Few films capture the monotony of life on the road as well as American Honey does. Naturally, monotony isn't necessarily a positive trait, and it generally isn't here. The film's length allows for the sequences on the road to become repetitive (which is fitting, as road trips are repetitive), but it's as a result of very little character development taking place in these sequences. The characters are truly passive, which clashes with what most road movies strive to overcome: the passivity of sitting while traveling in a car. Still, it's reflective of their wayward disposition. Jake, for example, knows the character and cadence of privilege, but it's merely an act for him as he uses faux aspirations to attend college to gain sympathy from those who do have privilege so that they'll purchase magazines from him. The ease at which Jake exhibits his lack of honesty is alarming to Star – as she's more likely to tell the truth when asked (as when she reveals nonchalantly that her mom died from a meth overdose). Shia Leboeuf's performance as Jake in these moments is the saving grace of this film, as his charm and on screen presence is galvanizing, but that charm clashes with Star's honesty and integrity that is contradicted by her own spontaneity.
Complimenting Star's honesty and spontaneity is cinematographer Robbie Ryan's camera work, which is handheld and in the 4:3 Academy ratio. The camera follows the action and movements of characters on screen with a shallow focus that draws attention to the immediate subjects in frame. In which by using the 4:3 aspect ratio, the film aesthetically recalls the look of handcams rather than traditional cinema before the proliferation of widescreen cinema. However, one of 4:3's advantages is that it can accentuate vertical compositions, as opposed to widescreen which emphasizes horizontal landscapes. The sky, and characters juxtaposed against it, is a significant element of the look of the film, as it frees them from their immediate environment and allows for the sky to literally be the limit for their potential, if they choose to push themselves.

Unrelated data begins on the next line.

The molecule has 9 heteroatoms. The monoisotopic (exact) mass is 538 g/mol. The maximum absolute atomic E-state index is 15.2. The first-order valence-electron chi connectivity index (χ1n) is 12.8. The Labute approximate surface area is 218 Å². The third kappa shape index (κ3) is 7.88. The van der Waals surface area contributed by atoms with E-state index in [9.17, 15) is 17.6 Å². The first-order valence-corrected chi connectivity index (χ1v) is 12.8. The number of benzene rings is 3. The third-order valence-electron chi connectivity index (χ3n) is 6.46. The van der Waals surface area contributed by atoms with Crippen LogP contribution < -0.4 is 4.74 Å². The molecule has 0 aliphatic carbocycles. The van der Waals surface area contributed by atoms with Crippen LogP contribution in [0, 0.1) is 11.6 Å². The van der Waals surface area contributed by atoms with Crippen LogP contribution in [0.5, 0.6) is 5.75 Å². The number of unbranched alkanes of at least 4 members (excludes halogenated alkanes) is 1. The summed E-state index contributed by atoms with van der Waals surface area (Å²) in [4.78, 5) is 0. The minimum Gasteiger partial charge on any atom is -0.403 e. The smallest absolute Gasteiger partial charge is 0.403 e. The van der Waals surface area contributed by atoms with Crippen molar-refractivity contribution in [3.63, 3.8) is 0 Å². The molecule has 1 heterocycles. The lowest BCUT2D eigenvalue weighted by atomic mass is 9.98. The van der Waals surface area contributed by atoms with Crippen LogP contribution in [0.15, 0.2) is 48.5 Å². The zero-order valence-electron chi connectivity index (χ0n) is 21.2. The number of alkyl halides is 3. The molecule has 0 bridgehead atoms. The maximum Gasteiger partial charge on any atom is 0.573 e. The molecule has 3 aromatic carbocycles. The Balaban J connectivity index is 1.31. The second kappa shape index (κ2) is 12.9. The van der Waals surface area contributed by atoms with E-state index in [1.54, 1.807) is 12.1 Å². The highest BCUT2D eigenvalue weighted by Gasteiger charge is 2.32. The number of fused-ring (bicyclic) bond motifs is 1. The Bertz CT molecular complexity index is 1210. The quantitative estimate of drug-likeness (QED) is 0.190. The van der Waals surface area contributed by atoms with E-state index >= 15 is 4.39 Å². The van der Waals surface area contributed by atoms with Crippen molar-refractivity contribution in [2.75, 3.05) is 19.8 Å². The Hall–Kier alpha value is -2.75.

On the surface, a film about young American adults partying and acting out may elicit comparisons to Harmony Korine's Spring Breakers (2013), but it is the films' dissimilarities that make for a more interesting and accurate case study. The protagonists of Spring Breakers come from a nice college, are of privilege, and Selena Gomez' character even attends church. American Honey finds characters coming from the opposite end of the spectrum – a film comprised of young people who have little to live for, but they certainly wouldn't accept that idea (and the film certainly thinks they are people of value – which they are, but the narrative celebrates the path they've taken... which is no better than the party lifestyle the girls in Spring Breakers adopt). Beyond that, the scenes featuring Selena Gomez, Vanessa Hudgens, Ashley Benson, and Rachel Korine singing Britney Spears' songs are at least fun – especially compared to the endless slew of songs the van full of young adults in American Honey sing along to. Realistically, American Honey is more akin to Korine's directorial debut, Gummo (1997), but that's too far down the socio-economic ladder to be taken seriously.
Though American Honey is not without its flaws, it has some enjoyable moments, powerful scenes, and features Shia Leboeuf in one of his best roles since Lars von Trier's Nymphomaniac (2013). The film's excessive running time is its biggest detracting factor, but even the length of American Honey seems natural to what is being portrayed. It's a road film, and the road is as aimless as the personal journey of the film's protagonist, Star, and her magazine-selling peers. That there's no redemption or exit route for these characters is problematic, but this is their life, and Andrea Arnold accepts that life doesn't always turn out beautifully – a truth that is hard to swallow.
My rating: 3/5